Rising demand for technology

Rising demand for technology

They say it takes 6 weeks to form a new habit. The unprecedented measures to contain this virus, the uncertainty, the potential financial instability for so many, and the months now spent in our homes, have undoubtedly altered many people’s habits and behaviours – some of which will stick for good. Snacking, for example, has increased. Sales of pyjamas and ‘lounge wear’ are through the roof!

“When all this is over”, an overused phrase if ever there was one, what can we expect from the post-pandemic consumer?


Introducing the hyper connected consumer

A wider reach of people are doing a broader remit of activities for longer periods of time online – learning, shopping, consuming, communicating, socialising... What does this mean for future behaviour? People have downloaded new apps and seen new ways to experience and utilise the online world. If you thought embracing new technologies and having a digital presence was important before, that importance has now exploded.


What does this mean for hospitality?

Hospitality is currently re-inventing itself to do something which goes against its very nature. Where the best operators always tried to maximise every touch point with their guests, many have had to do exactly the opposite (when they have been allowed to open) and limit contact as much as possible. Over the last 12 months, there is no doubt that technology has begun to form an important and increasingly significant part of this new post-pandemic customer journey.


Re-assured by the tech

Tech driven Covid-prevention measures feature high on customers' wish lists. Currently 1-in-3 UK adults say they will not be visiting pubs or restaurants in the foreseeable future due to Covid-19 related safety risks. There’s a huge proportion of customers who are chomping at the bit to get back into venues but there are also many who are nervous, and technology will play a critical part in making customers feel safe enough to return.

Consumers are more ‘information hungry’ than ever as they remain alert to the potential risks from Covid-19 and technology and digital channels can play a role in improving communication and reassuring customers. Research carried out by KAM Media in the first lockdown found that 92% of hospitality customers would like to see clear communication of safety measures via operators’ websites and apps.


Increasing desire for technology in hospitality

Customers’ desire for technology-enhanced hospitality experiences isn’t new. Many customers, especially Generation Z, have been asking for this for a while. In fact, further research by KAM Media found that a phenomenal 1-in-2 consumers think that pubs and bars in particular are behind other leisure outlets and retail when it comes to their use of technology. Even before Covid-19 hit, 43% of 18-34 year olds had used an app to pay a bill in a pub or restaurant and 53% of all customers said they’d be happy to use their mobile phone to order food or drinks in a hospitality venue if it were available. Generally, before the pandemic, the option wasn’t widely available.


Reducing customer ‘stress points’ with technology

Research by KAM Media has identified key ‘stress points’ within a customer journey and many of these can be eased with the help of technology. Covid or not, these are issues in the customer journey which have been around for years. Technology can’t take away all our customers’ troubles, but it can certainly help minimise them.

The research revealed that the most frustrating touch point in a customer journey is having to wait for someone to take their order. The second most frustrating is having to wait for a table. And the third most stressful things about a hospitality visit is paying the bill. Nobody likes parting with their hard-earned money, even if it’s for an item they want or in return for an exceptional experience. Yet when eating out it’s the very last thing a customer will do and therefore often the last thing they remember. KAM research shows that even before Covid, 28% would like the ability to order and pay even before arriving at the venue. This rises to 44% of 18-34 year olds. That figure will be far higher now.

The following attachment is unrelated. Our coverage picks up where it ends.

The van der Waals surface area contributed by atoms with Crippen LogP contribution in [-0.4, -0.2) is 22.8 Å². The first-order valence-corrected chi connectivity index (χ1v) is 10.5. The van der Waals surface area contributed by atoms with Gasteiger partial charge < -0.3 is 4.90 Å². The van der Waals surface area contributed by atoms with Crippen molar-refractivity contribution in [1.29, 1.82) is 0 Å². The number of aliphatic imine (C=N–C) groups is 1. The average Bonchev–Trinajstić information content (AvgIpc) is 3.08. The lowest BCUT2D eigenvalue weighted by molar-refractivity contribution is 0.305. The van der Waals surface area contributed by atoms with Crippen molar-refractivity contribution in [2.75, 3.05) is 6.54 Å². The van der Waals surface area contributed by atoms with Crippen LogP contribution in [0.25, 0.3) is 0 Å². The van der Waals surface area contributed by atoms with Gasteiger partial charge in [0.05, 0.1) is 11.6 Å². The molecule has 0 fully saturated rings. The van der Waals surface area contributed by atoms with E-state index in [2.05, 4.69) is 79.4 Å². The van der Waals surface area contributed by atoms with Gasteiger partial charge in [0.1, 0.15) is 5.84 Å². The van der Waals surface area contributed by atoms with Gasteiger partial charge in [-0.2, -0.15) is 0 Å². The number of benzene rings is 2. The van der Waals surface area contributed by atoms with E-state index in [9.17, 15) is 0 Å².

The research identified other consumer ‘stress points’; 21% of customers admitted to not ordering an item on a menu because they couldn’t pronounce it, 2-in-3 won’t ask the waiting staff even if they have a question mainly due to apathy or embarrassment, the list goes on. The research found that a high proportion of customers want to look at the menu before they arrive in a venue, they want to choose what they will have, many will also change their mind when they get there, they don’t want to ask staff any questions, they get frustrated when they can’t get staff to take their order, they dislike the process of paying their bill and many do like to use technology…..all signs that point to apps as being a clear solution when it comes to enhancing the customer experience.


The value of the data generated

Obviously, technology is not just about directly improving customer experience either. It provides an important new way of getting to know customers so much better (and not just the regulars.) By capturing and analysing invaluable data on who is visiting, what they’re buying, when they’re visiting, what they’re spending and so on, operators have unearthed new opportunities worth millions to their businesses.

If there is anything positive to come out of the last 12 months for hospitality, it is this acceleration of the use of technology to optimise the customer experience. The one-tap, one-swipe generation is the future. The less friction that operators can provide between a customer and a fantastic, stress-free experience, the greater the opportunity for a happy, loyal, regular customer.

Katy Moses
MD, KAM Media

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